Tuesday, August 17, 2010
Hi ladies!

    The lovely Amber- from Signorelli- contacted me last week to set up a reader giveaway. I chose the 'LIV GRN' tee worn by Halle Berry in the picture below. The contest rules are simple: just leave comment, 'enter me' will suffice, and I'll pick the winner using a random number generator. There's ONE restriction: US RESIDENTS only. I know, pain in the bum since many of you are from Canada, Australia, Spain...and UK & Germany (thank you Google Analytics!), but c'est la vie. Anyway, the contest will end on Sept 6, 2010. I'll create a link in the sidebar in case you want to come back and enter a second time. Cheers!

Signorelli is clearly associated with the environmental movement, but it also works in conjunction with SEVERAL other charities; the most notable ones are dedicated to African aid (clean water, schools, etc) & Breast Cancer research. For a full list click here.

Just to reiterate..
Contest deadline: Sept 6, 2010
Rules: Leave a comment to enter
Restrictions: US Residents only


Fashion Tries on Zero Waste Design -

Saturday, August 14, 2010
This article on 'zero-waste' fashion design got me so excited! Oh, how the past comes back to mock us! But first, a few excerpts that I found particularly interesting:

     Zero-waste design strives to create clothing patterns that leave not so much as a scrap of fabric on the cutting room floor. This is not some wacky avant-garde exercise; it’s a way to eliminate millions of tons of garbage a year. Apparel industry professionals say that about 15 to 20 percent of the fabric used to produce clothing winds up in the nation’s landfills because it’s cheaper to dump the scraps than to recycle them.
      One way to eliminate waste is to create a garment pattern — with gussets, pockets, collars and trims — that fits together like a puzzle. Such designers favor certain cutting techniques with names like the “jigsaw cut” (from Mr. Liu) and “subtraction cutting” (from Mr. Roberts). Mr. Rissanen put his on a blog, Another method is to simply not cut the fabric at all, but drape it directly onto a mannequin, then tuck, layer and sew.
       But these techniques have not made much headway with large manufacturers... That’s partly because of the costs and existing infrastructure. For example, the standard fabric width for commercial denim production is 60 inches wide. Using a different width might change how much waste is generated, but it would also require re-engineering a supply line. And while sustainable design does not necessarily cost more, overhauling a factory is obviously expensive.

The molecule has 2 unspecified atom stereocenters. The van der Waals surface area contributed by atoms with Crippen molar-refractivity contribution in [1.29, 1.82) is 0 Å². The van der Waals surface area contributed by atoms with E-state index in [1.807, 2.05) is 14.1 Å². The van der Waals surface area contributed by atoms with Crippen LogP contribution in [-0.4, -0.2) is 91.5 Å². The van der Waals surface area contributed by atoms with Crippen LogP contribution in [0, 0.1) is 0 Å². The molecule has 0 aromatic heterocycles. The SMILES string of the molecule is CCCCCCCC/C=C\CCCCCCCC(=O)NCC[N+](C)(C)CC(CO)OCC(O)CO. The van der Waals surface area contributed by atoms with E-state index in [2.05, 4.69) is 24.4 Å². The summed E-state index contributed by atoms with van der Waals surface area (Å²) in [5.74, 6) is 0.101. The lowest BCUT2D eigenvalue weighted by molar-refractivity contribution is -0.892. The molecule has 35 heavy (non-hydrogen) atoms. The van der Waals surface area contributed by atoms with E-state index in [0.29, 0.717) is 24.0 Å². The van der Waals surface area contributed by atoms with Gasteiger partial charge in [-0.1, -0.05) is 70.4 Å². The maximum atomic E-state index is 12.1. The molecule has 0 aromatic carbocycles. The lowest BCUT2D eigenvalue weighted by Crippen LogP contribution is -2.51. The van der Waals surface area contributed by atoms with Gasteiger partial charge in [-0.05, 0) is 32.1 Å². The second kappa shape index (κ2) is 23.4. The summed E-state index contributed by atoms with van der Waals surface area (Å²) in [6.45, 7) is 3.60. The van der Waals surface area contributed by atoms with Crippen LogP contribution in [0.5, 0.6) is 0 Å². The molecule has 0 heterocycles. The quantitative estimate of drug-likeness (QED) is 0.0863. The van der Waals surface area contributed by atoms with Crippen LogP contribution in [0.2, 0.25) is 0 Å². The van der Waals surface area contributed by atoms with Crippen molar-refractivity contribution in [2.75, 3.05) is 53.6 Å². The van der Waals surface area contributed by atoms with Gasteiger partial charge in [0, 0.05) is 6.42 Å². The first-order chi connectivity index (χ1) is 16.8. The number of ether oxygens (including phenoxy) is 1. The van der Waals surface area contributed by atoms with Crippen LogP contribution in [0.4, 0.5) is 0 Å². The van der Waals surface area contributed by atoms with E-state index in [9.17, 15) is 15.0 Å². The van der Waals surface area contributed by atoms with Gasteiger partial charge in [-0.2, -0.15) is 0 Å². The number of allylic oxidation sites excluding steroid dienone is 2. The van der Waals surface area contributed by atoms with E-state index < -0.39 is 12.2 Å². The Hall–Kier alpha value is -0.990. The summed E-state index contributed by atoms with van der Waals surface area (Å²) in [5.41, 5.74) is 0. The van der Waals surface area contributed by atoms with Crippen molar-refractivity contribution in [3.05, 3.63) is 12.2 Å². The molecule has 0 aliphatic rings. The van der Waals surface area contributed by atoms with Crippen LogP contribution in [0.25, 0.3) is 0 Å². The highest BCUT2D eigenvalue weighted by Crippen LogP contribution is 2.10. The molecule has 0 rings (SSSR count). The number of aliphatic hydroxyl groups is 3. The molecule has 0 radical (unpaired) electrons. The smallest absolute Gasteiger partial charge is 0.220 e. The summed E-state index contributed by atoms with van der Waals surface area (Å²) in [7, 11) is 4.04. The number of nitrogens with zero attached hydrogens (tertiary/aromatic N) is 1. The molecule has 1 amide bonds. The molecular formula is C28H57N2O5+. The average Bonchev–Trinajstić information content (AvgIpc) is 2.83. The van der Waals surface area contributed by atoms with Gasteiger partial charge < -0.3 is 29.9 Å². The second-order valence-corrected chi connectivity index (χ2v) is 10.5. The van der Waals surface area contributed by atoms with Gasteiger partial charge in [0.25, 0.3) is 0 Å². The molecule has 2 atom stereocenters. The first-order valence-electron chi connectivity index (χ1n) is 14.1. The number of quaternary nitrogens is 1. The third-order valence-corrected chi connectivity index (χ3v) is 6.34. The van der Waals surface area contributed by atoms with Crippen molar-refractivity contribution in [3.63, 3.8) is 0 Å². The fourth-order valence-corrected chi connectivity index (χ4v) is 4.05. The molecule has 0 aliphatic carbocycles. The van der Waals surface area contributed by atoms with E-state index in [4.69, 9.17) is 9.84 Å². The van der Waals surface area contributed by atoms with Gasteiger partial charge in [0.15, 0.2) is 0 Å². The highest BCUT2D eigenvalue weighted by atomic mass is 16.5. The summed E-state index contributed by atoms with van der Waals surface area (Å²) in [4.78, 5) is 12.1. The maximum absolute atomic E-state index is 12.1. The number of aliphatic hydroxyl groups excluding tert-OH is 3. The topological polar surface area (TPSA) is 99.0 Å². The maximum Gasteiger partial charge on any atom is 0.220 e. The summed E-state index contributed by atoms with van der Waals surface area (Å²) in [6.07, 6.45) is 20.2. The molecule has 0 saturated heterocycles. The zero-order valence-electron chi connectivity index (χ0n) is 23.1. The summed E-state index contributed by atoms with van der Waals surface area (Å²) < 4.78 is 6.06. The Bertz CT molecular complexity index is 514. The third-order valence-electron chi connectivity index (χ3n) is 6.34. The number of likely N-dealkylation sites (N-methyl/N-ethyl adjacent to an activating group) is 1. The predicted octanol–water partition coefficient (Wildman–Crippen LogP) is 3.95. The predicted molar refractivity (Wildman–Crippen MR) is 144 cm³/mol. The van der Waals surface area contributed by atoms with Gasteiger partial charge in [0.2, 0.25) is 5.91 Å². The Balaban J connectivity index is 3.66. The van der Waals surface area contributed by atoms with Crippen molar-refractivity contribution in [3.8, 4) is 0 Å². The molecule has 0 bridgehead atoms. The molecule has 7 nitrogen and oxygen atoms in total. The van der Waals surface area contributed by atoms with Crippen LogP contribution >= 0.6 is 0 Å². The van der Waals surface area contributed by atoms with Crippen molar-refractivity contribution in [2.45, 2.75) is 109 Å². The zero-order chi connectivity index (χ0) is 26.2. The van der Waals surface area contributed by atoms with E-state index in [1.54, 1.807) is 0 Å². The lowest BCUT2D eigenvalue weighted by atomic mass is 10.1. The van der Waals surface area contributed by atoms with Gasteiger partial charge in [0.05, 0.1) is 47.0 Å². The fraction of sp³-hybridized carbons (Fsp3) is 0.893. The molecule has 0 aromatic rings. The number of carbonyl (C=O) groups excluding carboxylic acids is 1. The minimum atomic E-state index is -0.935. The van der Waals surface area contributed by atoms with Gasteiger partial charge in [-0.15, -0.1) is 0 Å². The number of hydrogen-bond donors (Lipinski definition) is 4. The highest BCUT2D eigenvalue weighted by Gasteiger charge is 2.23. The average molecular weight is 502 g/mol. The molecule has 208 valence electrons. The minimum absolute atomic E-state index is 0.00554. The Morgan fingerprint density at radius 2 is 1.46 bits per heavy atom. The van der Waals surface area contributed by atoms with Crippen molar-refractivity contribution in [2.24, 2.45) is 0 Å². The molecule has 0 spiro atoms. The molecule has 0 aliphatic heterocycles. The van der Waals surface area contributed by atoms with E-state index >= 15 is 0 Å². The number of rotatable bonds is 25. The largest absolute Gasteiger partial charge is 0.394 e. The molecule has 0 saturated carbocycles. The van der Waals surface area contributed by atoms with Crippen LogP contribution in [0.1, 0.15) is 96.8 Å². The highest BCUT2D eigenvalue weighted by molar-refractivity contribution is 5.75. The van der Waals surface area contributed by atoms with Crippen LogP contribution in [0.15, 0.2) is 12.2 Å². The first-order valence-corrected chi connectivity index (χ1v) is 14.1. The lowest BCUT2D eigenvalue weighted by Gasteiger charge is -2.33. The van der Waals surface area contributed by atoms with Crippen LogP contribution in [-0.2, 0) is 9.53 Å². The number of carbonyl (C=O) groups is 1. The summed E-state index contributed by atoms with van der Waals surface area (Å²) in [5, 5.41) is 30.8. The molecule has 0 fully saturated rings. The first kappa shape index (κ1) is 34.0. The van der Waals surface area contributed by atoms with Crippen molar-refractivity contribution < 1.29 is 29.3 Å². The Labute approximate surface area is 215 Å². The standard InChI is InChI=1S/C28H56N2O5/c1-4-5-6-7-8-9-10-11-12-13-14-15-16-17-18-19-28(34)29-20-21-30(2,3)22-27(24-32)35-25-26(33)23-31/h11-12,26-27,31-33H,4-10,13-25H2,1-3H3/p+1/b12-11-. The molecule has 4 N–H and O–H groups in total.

Jeans are one of the most wasteful and polluting garments that are made,” said Mr. Collins of Parsons, citing not only the unused fabric, but also the dyes added only to be washed out again, the energy used to transport the denim all over the world, the packaging, and the gallons of water used by consumers to clean the jeans. “And of course it’s one of the staples of everyone’s wardrobe.”
       In some ways, zero waste is not new. Throughout history, consumers have had to adopt similar practices, such as rationing during wars, when women fashioned new outfits from old ones. Also, classic hobbies, like knitting and quilting, can be zero-waste endeavors.
       “We’re offended by 15 percent waste in fabric,” Mr. Collins [of Parsons] said. “We believe in great design. But we don’t believe in wasting clothes.”
                                                              ----->  link

   I found this article to be quite insightful. I also wanted to point out a quick fact: 17th-18th garments (which I studied at university) were all cut out like 'jigsaw' puzzles to eliminate waste. Since the fabrics were all handmade, the richer the material and the more persnickity the brocading or embroidery, the more expensive (and rare!) a piece became- waste was NOT an option. In our lab at the museum, we saw a man's vest, pockets, collar, and cuffs all designed and arranged neatly on a few yards of yellow silk (avec silk-embroidered floral patterns - c'est tellement of French origin). I would have loved to have take a photo, but it was prohibited. However, I have compiled a couple examples of what I'm referring to: